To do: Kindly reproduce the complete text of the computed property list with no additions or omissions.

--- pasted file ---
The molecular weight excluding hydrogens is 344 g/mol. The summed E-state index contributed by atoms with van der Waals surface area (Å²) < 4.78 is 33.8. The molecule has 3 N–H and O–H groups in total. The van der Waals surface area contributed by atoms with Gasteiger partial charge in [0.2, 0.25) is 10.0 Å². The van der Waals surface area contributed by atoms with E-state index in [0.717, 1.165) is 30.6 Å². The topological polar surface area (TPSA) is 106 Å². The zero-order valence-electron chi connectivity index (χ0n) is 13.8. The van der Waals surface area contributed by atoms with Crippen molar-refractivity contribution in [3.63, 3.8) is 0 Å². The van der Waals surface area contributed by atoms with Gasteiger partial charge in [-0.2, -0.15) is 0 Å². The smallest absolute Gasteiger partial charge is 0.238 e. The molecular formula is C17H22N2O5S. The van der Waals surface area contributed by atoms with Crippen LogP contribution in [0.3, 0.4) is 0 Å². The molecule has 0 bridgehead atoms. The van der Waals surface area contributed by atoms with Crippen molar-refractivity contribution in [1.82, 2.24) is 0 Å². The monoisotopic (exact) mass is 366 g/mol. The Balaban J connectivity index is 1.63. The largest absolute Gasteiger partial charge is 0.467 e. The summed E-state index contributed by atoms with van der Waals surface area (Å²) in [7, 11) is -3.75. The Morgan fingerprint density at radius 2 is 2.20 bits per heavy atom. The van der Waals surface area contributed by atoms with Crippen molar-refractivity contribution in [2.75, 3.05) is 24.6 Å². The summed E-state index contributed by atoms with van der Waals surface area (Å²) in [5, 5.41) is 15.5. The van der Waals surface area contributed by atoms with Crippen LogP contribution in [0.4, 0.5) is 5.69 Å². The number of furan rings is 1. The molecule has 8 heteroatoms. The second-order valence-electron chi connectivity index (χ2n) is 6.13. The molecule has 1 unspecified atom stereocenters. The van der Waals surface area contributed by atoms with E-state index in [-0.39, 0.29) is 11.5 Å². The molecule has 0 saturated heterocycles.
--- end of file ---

The molecular weight excluding hydrogens is 344 g/mol. The summed E-state index contributed by atoms with van der Waals surface area (Å²) < 4.78 is 33.8. The molecule has 3 N–H and O–H groups in total. The van der Waals surface area contributed by atoms with Gasteiger partial charge in [0.2, 0.25) is 10.0 Å². The van der Waals surface area contributed by atoms with E-state index in [0.717, 1.165) is 30.6 Å². The topological polar surface area (TPSA) is 106 Å². The zero-order valence-electron chi connectivity index (χ0n) is 13.8. The van der Waals surface area contributed by atoms with Crippen molar-refractivity contribution in [3.63, 3.8) is 0 Å². The van der Waals surface area contributed by atoms with Gasteiger partial charge in [-0.2, -0.15) is 0 Å². The smallest absolute Gasteiger partial charge is 0.238 e. The molecular formula is C17H22N2O5S. The van der Waals surface area contributed by atoms with Crippen LogP contribution in [0.3, 0.4) is 0 Å². The molecule has 0 bridgehead atoms. The van der Waals surface area contributed by atoms with Crippen molar-refractivity contribution in [1.82, 2.24) is 0 Å². The monoisotopic (exact) mass is 366 g/mol. The Balaban J connectivity index is 1.63. The largest absolute Gasteiger partial charge is 0.467 e. The summed E-state index contributed by atoms with van der Waals surface area (Å²) in [7, 11) is -3.75. The Morgan fingerprint density at radius 2 is 2.20 bits per heavy atom. The van der Waals surface area contributed by atoms with Crippen molar-refractivity contribution in [2.75, 3.05) is 24.6 Å². The summed E-state index contributed by atoms with van der Waals surface area (Å²) in [5, 5.41) is 15.5. The van der Waals surface area contributed by atoms with Crippen LogP contribution in [0.4, 0.5) is 5.69 Å². The number of furan rings is 1. The molecule has 8 heteroatoms. The second-order valence-electron chi connectivity index (χ2n) is 6.13. The molecule has 1 unspecified atom stereocenters. The van der Waals surface area contributed by atoms with E-state index in [-0.39, 0.29) is 11.5 Å². The molecule has 0 saturated heterocycles.